It’s hard to imagine that five years or so ago, I had no idea what a blog was. In fact, my current spell check doesn’t recognize “blog” as a word. Does yours? When I first learned about blogging, it took me awhile to buy into the notion that people would actually take the time to read another person’s musings. Well, I’m sure as heck glad and grateful that you are interested in mine! Many thanks for taking the time to post your thoughtful and insightful comments.
Out of the fifty or so blogs I posted last year, I’ve selected the ten best that I thought might be worthy of showcasing, particularly if you did not get a chance to read them the first time around. Now, here’s a look back at 2011!
The so-called “elephant” in the exam room that I discussed was money. I addressed the following questions: Are veterinarians only in it for the bucks? Are clients being charged too much? How are vets to make a living with soaring overhead costs and monumental school loans? Are “fixable” animals being euthanized because the price of making them well is too high?
I shared some of the gruesome details about dog auctions, a venue where puppy millers buy and sell their “livestock”. I also told you about a woman named Mary O’Connor-Shaver, a leader of the peaceful protests at Ohio dog auctions. Mary just informed me that she and a crew of other hard-working volunteers are just inches away from having enough signatures to create a 2012 ballot initiative which would ban dog auctions in Ohio. Way to go Mary! I hope the ballot initiative passes and the work she and her volunteers have done will set an example for other states.
As it turns out, dark coated dogs and cats are often the hardest animals to rehome. This blog addressed the reasons why and was timed to coincide with Halloween, a time when many adoption agencies restrict adoption of black-coated animals.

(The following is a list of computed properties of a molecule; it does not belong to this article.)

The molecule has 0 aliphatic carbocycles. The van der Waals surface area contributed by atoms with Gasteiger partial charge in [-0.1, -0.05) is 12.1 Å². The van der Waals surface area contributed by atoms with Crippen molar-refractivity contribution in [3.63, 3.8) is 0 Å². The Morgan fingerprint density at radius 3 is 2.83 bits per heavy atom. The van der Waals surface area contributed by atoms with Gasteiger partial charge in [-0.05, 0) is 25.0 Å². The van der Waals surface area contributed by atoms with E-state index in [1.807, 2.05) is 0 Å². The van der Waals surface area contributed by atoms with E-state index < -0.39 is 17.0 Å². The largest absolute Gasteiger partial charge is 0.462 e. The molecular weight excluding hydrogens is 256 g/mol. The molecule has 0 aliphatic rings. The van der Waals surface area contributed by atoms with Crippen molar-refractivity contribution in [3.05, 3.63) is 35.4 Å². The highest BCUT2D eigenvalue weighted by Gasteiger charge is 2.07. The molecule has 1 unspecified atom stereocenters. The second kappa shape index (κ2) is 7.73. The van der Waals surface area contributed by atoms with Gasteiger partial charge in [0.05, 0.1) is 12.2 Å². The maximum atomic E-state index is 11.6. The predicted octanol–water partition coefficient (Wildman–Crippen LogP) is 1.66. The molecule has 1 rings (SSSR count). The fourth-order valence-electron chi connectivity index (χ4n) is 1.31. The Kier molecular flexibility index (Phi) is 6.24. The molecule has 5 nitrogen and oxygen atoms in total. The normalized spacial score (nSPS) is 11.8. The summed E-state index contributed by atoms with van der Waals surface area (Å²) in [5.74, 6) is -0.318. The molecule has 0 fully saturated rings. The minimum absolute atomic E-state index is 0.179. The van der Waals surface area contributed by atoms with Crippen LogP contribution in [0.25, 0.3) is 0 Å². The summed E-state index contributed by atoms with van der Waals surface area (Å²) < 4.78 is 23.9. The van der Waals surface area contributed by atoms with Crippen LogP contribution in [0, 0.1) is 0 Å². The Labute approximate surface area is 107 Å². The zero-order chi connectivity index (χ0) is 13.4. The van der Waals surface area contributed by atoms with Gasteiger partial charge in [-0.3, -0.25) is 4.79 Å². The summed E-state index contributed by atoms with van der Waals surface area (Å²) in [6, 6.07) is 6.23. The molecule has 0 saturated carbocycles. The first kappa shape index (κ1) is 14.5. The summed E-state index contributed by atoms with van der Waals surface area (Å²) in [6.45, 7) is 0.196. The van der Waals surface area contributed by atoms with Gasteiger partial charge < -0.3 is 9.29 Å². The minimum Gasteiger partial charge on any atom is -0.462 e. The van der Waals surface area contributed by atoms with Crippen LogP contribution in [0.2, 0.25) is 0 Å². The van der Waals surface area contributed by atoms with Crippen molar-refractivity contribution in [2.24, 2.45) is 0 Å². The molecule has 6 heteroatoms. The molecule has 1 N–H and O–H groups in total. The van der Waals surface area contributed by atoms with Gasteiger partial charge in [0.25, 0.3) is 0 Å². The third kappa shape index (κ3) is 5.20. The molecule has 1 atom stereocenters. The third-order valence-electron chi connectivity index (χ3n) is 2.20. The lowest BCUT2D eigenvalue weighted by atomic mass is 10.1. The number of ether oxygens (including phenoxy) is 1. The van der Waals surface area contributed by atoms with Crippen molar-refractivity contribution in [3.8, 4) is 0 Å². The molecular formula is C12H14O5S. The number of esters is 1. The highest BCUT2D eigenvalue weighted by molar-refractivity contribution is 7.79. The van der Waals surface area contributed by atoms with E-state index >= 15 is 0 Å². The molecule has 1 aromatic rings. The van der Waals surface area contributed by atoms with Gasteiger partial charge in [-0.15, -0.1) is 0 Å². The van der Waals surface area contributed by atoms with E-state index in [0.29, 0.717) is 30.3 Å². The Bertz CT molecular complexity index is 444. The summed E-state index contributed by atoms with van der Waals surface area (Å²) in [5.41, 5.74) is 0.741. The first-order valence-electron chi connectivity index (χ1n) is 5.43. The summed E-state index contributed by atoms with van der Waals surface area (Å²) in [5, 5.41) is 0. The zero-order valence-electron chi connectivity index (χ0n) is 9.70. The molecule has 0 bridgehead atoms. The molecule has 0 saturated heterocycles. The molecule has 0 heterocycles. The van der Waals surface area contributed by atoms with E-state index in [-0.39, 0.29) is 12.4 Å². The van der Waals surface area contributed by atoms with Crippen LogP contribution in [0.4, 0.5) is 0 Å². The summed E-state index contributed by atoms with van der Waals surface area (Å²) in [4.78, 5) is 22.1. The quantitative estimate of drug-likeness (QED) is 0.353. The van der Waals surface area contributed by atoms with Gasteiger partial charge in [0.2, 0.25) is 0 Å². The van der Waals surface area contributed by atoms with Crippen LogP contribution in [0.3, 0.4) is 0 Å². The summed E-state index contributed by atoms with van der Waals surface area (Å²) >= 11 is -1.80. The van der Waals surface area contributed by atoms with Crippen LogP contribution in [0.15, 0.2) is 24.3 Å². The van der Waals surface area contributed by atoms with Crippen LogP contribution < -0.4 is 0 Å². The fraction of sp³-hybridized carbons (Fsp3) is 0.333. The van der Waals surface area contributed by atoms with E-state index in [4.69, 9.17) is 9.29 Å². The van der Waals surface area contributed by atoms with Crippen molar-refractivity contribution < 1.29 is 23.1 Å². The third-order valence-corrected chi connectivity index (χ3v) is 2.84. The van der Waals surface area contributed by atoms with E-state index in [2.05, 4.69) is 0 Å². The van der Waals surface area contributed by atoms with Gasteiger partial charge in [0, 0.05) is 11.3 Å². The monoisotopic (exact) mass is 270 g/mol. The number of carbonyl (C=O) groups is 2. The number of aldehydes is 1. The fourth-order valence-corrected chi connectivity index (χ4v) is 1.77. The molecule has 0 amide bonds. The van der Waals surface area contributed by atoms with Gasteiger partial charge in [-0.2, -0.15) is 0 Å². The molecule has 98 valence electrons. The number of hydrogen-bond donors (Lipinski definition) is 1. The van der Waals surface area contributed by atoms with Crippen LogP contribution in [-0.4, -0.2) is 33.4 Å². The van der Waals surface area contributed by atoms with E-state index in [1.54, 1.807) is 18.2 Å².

This blog was generated from some negative feedback I received from a reader about my support of the American Kennel Club Health Foundation.
Your comments in response to this blog let me know that the information I provided about Leptospirosis helped you make better-informed choices about whether or not to vaccinate your own dogs against this disease.
Some dogs turn pedicures into wrestling matches! Many trainers provided comments containing excellent advice about how to desensitize dogs to having their feet and nails handled.
I was the incredibly fortunate recipient of the 2011 Leo Bustad Companion Animal Veterinarian of the Year Award (presented by the American Veterinary Medical Association). I did some research to learn more about the man behind the award and then shared that information with you.
Cleaning teeth on awake animals has been steadily becoming more popular. I present the positive and not-so-positive results of doing so.
This is a blog post about how adept our animals are at reading our minds!
When making medical decisions for their pets, many people factor in the animal’s age. I discuss the importance of considering the animal’s functional age rather than their chronological age.
As I begin a new year of blogging, I invite your ideas. What would you like to read about in 2012?
Best wishes for a happy new year,
Nancy Kay, DVM
Diplomate, American College of Veterinary Internal Medicine
Author of Speaking for Spot: Be the Advocate Your Dog Needs to Live a Happy, Healthy, Longer Life
Author of Your Dog’s Best Health: A Dozen Reasonable Things to Expect From Your Vet
Recipient, Leo K. Bustad Companion Animal Veterinarian of the Year Award
Recipient, American Animal Hospital Association Animal Welfare and Humane Ethics Award
Recipient, Dog Writers Association of America Award for Best Blog
Recipient, Eukanuba Canine Health Award
Recipient, AKC Club Publication Excellence Award
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Please visit http://www.speakingforspot.com to read excerpts from Speaking for Spot and Your Dog’s Best Health. There you will also find “Advocacy Aids”- helpful health forms you can download and use for your own dog, and a collection of published articles on advocating for your pet’s health. Speaking for Spot and Your Dog’s Best Health are available at www.speakingforspot.com, Amazon.com, local bookstores, and your favorite online book seller.